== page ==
He turned away from the mirror with a slight shiver. What would she think of the place, when he brought her here? Would the darkness and the history of the place frighten her? Was he making a mistake? He didn’t know – sometimes even he felt as if his mother’s ghost haunted Darkmire Abbey – no doubt keeping company with ghosts from centuries past, if all of the old tales held even a grain of truth. Truth. That was something which he had come to realise had rarely been connected with Darkmire Abbey, although he did cling to the – possibly foolish – belief that his father had told him the truth of the things which had happened when Benedict was too young to really understand. He had resolved to change things where he could, to lift the darkness from the place somehow. It was a resolution in which he had, in his three years as Duke so far, singularly failed. If anything, rumour had painted it darker in that time. And now, he was going to marry, to bring an innocent young woman into the darkness. He needed a wife. Had longed for a wife to lighten his days, but had near given up hope of marrying – the long shadow of the reputation of Darkmire Abbey had frightened off all but the most painfully undesirable young women of the ton.

Then Hazelworth had written to him, and Benedict had rather precipitately agreed to what the man proposed. Hazelworth was a neighbour, although a relatively distant one, and had been one of his father’s few friends. Benedict had almost forgotten that the man had a daughter, until last year, when she had been visible in London for precisely a month, before fleeing back to the country in the face of the disdain of the ton. There had been rumours about her being ill mannered, and directly rebuffing the approaches of any and all gentlemen, but he had considered those with the same degree of dubiousness as he regarded the rumours about himself. Surely, she could not be that bad, he had told himself. She was certainly visibly attractive enough, and Hazelworth’s promise that Hazelworth Hall would go to her made her appealing in more ways than the physical. Last week, when he had gone to Hazelworth Hall to spend some time with Lady Ariana, he had been a little shocked, for she had looked sullen and puffy-eyed, as if she had just been crying. The air had crackled with tension and Benedict had felt the odd sensation that a fight had just taken place. But she had been polite, if distant, and simply agreed with everything he said, as if she did not care at all, about anything. He had pushed his uncertainty aside – the marriage contracts were signed, and he would do as he had agreed to do.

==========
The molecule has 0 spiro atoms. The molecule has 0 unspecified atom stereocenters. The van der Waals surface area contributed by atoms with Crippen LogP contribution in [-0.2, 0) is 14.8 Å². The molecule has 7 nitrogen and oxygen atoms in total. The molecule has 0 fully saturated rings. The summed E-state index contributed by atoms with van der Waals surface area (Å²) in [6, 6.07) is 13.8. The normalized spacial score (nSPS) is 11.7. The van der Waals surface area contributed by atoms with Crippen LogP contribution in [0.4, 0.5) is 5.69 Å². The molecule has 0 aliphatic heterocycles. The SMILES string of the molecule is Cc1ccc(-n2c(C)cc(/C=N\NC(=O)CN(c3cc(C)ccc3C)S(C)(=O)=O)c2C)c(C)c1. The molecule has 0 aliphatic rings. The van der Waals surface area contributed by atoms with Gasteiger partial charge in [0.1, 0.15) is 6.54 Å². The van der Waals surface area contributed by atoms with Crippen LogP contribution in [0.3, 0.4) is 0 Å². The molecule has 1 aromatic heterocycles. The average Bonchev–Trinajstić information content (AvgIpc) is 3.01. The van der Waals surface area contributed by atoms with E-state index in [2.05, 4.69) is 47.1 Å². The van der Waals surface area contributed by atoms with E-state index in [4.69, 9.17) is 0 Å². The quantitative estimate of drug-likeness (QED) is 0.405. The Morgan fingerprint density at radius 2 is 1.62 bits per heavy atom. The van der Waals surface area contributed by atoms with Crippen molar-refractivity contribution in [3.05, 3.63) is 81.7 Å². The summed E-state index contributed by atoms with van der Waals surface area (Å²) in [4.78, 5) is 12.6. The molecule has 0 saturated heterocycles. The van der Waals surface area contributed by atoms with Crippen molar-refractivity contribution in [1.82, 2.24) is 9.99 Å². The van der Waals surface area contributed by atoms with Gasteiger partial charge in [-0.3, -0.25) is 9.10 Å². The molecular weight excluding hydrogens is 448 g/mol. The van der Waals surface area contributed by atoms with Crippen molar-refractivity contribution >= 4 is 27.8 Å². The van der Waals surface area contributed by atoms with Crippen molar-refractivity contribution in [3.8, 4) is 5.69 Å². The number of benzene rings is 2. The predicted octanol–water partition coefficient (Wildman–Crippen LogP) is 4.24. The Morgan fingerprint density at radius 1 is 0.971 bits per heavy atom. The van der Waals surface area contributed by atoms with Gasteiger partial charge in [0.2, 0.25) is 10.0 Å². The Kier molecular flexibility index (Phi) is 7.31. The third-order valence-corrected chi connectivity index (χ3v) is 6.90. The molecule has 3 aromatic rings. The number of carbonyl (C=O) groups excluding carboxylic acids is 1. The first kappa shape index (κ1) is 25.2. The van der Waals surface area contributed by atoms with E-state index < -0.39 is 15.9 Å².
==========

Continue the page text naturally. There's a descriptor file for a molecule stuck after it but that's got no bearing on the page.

Hazelworth, it seemed, was dying – his racking cough and pale complexion had been evidence enough that he was ailing, and although Lady Hazelworth had not said anything, Benedict had been aware of her watching her husband carefully. That imminence of his own mortality had apparently driven the man to arrange a match for his daughter. Hazelworth had led Benedict away into an adjoining room, out of sight of the woman he would soon be marrying, and spoken quietly. “I wanted to thank you again for making this arrangement on such short notice. The property will become my daughter’s – and therefore yours – on my death, so within a few months you’ll be the master of Hazelworth Hall. I just ask that you get married soon, so that I can attend the wedding.” “How soon were you thinking?” Benedict had asked, for the contracts had dealt with conditions, and money, not dates. “Within the next week or two. If it’s quite convenient, of course – I have already sent to arrange a special license.” “I don’t see any reason to put it off.

” In a lower voice Benedict added, “And you’re sure that Lady Ariana has no objections?” “No, none at all, Your Grace” Hazelworth had said, a little too quickly, now that Benedict considered it in hindsight. “Ariana likes to think of herself as unique and special, but she’s no different from any other girl in this respect: she dreams of marrying a handsome young Lord such as yourself. She always has.” Benedict had nodded, accepting the man’s word – but now, as the moment of marriage approached, he asked himself if he should have. That Benedict had only actually spoken to Lady Ariana for the first time after the marriage contracts had been signed had not seemed out of place – in the ton, arranged marriages were most common. But now, as he made his way downstairs to take the short carriage journey to Hazelworth Hall, he wondered again if he was making a mistake. What if the marriage made her miserable? What would he do?